An investigation by law enforcement and child services personnel into this incident revealed that this teacher had, in fact, victimized several other students. The teacher was incarcerated for 10 years — but the school district was found not liable for the educator’s actions, either under Title IX (see our previous article on Title IX) or Section 1983. The court could attach no liability for the Title IX claim because school officials had no actual knowledge that this teacher had been engaged in sexual misconduct. Addressing the Title IX action, previous reports about touching had been investigated and resolved. The school determined that there was no merit to the reports. Therefore, the school could claim it had no actual knowledge for sexual misconduct. The court ruled that the Section 1983 substantive due process claim would not survive the deliberate indifference test because there was no knowledge of sexual misconduct and there was no reckless disregard for student safety. The school’s decisions about the teacher’s status after the initial investigation were based on what it knew, the court ruled, so those decisions were appropriate under the circumstances.
A school can never know everything that goes on between teachers and students. Could the school officials have watched the teacher more carefully following the initial complaint of him touching students? Yes, and that would have been an administrative decision. Was it mandatory? No. Would it have curtailed his inappropriate conduct with students? Maybe. Even with closer supervision after the first complaint, however, many teachers just don’t act in a sexual way with students in front of administrators or other teachers.
Questions regarding Sexual Harassment in Schools
The questions in all three of these cases are:
- Did school officials act reasonably based on what they knew at the time?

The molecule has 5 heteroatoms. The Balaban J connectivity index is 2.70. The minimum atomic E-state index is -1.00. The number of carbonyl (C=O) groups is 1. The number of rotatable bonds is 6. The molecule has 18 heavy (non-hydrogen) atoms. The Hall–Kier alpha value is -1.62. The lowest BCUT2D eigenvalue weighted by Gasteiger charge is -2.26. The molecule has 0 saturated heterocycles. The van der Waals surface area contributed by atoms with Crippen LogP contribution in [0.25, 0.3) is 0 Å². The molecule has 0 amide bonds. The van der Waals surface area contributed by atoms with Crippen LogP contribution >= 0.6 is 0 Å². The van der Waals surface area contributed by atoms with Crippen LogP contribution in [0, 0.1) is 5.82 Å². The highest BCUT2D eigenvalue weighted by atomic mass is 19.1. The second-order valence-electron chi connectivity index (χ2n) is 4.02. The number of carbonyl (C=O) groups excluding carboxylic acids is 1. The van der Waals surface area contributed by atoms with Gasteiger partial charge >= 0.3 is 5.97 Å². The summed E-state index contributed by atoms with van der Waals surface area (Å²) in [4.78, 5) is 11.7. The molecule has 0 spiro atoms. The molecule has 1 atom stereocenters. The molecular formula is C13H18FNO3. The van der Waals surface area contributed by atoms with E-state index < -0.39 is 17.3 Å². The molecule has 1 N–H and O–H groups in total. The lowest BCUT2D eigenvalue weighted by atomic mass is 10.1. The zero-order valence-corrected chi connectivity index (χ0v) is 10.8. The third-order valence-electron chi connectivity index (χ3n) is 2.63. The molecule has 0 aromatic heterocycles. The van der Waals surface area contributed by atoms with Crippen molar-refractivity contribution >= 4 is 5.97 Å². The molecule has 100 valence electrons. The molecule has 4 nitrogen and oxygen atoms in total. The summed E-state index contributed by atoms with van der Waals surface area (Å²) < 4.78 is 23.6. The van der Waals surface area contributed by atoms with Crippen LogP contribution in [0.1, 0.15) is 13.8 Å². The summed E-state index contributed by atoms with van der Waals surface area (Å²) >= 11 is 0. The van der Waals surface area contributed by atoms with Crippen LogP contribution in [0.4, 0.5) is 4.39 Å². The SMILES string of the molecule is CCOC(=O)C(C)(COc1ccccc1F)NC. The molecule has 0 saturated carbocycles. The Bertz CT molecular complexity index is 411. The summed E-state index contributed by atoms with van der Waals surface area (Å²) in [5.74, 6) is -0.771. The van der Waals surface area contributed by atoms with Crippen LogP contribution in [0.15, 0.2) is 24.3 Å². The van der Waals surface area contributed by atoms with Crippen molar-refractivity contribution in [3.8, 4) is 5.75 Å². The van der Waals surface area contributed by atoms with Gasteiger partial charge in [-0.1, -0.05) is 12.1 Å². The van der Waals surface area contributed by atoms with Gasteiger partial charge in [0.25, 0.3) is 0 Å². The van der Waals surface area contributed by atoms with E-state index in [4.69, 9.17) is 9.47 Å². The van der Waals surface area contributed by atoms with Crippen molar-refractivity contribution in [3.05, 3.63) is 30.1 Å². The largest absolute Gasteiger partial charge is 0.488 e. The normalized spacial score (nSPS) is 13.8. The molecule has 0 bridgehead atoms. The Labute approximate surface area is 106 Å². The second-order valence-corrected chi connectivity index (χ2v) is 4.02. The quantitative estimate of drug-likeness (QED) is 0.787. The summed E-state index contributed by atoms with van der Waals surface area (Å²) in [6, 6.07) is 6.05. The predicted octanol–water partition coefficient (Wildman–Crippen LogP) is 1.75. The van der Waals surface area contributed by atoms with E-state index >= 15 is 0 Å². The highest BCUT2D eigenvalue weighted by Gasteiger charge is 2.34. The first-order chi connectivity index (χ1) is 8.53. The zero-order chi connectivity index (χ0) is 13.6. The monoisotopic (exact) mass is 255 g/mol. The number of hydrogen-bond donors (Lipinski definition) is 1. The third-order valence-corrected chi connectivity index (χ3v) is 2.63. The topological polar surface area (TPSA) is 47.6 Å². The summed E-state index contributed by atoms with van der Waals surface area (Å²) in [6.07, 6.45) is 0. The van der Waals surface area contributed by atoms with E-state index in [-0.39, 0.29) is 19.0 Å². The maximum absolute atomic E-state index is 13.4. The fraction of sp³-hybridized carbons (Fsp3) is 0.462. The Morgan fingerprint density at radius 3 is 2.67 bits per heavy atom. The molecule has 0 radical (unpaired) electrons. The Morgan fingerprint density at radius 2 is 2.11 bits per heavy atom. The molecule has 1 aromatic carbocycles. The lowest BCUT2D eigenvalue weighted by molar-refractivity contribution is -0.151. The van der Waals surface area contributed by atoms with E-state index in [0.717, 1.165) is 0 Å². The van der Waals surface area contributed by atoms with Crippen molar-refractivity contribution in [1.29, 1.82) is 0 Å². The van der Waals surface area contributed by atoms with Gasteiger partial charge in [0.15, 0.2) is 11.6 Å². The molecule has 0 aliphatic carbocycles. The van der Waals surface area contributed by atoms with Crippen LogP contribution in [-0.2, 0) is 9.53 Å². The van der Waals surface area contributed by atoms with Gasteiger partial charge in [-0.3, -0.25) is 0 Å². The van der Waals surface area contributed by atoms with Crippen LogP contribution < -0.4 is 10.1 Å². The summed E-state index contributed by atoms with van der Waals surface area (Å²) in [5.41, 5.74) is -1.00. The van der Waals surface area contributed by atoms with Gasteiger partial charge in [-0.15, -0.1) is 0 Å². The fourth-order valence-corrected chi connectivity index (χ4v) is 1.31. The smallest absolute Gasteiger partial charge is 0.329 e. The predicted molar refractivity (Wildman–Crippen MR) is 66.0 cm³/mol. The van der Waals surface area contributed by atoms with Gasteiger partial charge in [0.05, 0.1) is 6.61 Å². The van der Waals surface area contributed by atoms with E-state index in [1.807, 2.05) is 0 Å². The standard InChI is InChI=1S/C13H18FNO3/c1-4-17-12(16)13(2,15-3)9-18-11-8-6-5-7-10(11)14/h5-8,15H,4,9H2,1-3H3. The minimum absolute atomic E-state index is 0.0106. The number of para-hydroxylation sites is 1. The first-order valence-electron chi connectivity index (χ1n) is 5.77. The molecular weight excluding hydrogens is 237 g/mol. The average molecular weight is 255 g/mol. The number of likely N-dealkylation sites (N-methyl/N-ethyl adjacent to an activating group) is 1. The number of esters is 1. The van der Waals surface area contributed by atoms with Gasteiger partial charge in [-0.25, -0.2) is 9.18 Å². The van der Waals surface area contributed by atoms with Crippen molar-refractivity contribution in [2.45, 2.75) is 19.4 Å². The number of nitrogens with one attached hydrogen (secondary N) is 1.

- Were their actions effective in ending the harassment and protecting the student from harm?
If, after a reasonable investigation, there is a determination that an observation or complaint does not constitute sexual harassment and the administration responds on the basis of that determination, then the school may withstand an allegation that it acted deliberately indifferent. On the other hand, if it can be demonstrated that there was no investigation, that an investigation was not reasonably conducted based on what was known, or that the investigation determined that sexual harassment took place but the school failed to take any or effective action, then the school might not withstand an allegation that it acted deliberately indifferent.
The administrative test, therefore, is:
- Was there an observation or complaint of sexual harassment?
- If so, did the school administration investigate the issue?
- Was the conclusion reasonable, based on the information learned from the investigation?
- Did the school administration take appropriate action to end the harassment?
- Was the action effective in ending the harassment?
Is it reasonable for school administrators to conclude automatically that a six-year-old’s way of touching another student is sexual harassment? Is it enough for a school administration only to suspend a student who harasses another over his sexual orientation if the harassment continues? Being overzealous or underzealous can cause problems for schools if lawsuits are initiated. In such cases, a careful review and assessment by attorneys representing both the plaintiff and the defendant can be an effective way to resolve disputes.